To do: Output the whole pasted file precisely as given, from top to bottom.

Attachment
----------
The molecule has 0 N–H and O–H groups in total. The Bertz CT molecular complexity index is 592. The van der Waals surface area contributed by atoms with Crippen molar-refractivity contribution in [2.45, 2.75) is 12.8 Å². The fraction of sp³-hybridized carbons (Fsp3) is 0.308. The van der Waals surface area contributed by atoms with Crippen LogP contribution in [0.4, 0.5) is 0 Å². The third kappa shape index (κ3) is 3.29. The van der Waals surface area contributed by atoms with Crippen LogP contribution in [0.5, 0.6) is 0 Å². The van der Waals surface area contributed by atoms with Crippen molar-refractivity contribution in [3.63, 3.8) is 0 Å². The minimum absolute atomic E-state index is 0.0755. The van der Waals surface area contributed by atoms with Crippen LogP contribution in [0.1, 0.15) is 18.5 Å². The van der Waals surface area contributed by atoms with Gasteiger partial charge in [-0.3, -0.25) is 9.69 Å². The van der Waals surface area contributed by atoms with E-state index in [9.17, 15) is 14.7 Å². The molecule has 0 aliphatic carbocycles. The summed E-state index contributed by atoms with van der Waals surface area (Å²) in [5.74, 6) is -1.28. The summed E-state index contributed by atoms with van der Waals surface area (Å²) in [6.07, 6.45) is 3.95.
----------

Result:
The molecule has 0 N–H and O–H groups in total. The Bertz CT molecular complexity index is 592. The van der Waals surface area contributed by atoms with Crippen molar-refractivity contribution in [2.45, 2.75) is 12.8 Å². The fraction of sp³-hybridized carbons (Fsp3) is 0.308. The van der Waals surface area contributed by atoms with Crippen LogP contribution in [0.4, 0.5) is 0 Å². The third kappa shape index (κ3) is 3.29. The van der Waals surface area contributed by atoms with Crippen LogP contribution in [0.5, 0.6) is 0 Å². The van der Waals surface area contributed by atoms with Crippen molar-refractivity contribution in [3.63, 3.8) is 0 Å². The minimum absolute atomic E-state index is 0.0755. The van der Waals surface area contributed by atoms with Crippen LogP contribution in [0.1, 0.15) is 18.5 Å². The van der Waals surface area contributed by atoms with Gasteiger partial charge in [-0.3, -0.25) is 9.69 Å². The van der Waals surface area contributed by atoms with E-state index in [9.17, 15) is 14.7 Å². The molecule has 0 aliphatic carbocycles. The summed E-state index contributed by atoms with van der Waals surface area (Å²) in [5.74, 6) is -1.28. The summed E-state index contributed by atoms with van der Waals surface area (Å²) in [6.07, 6.45) is 3.95.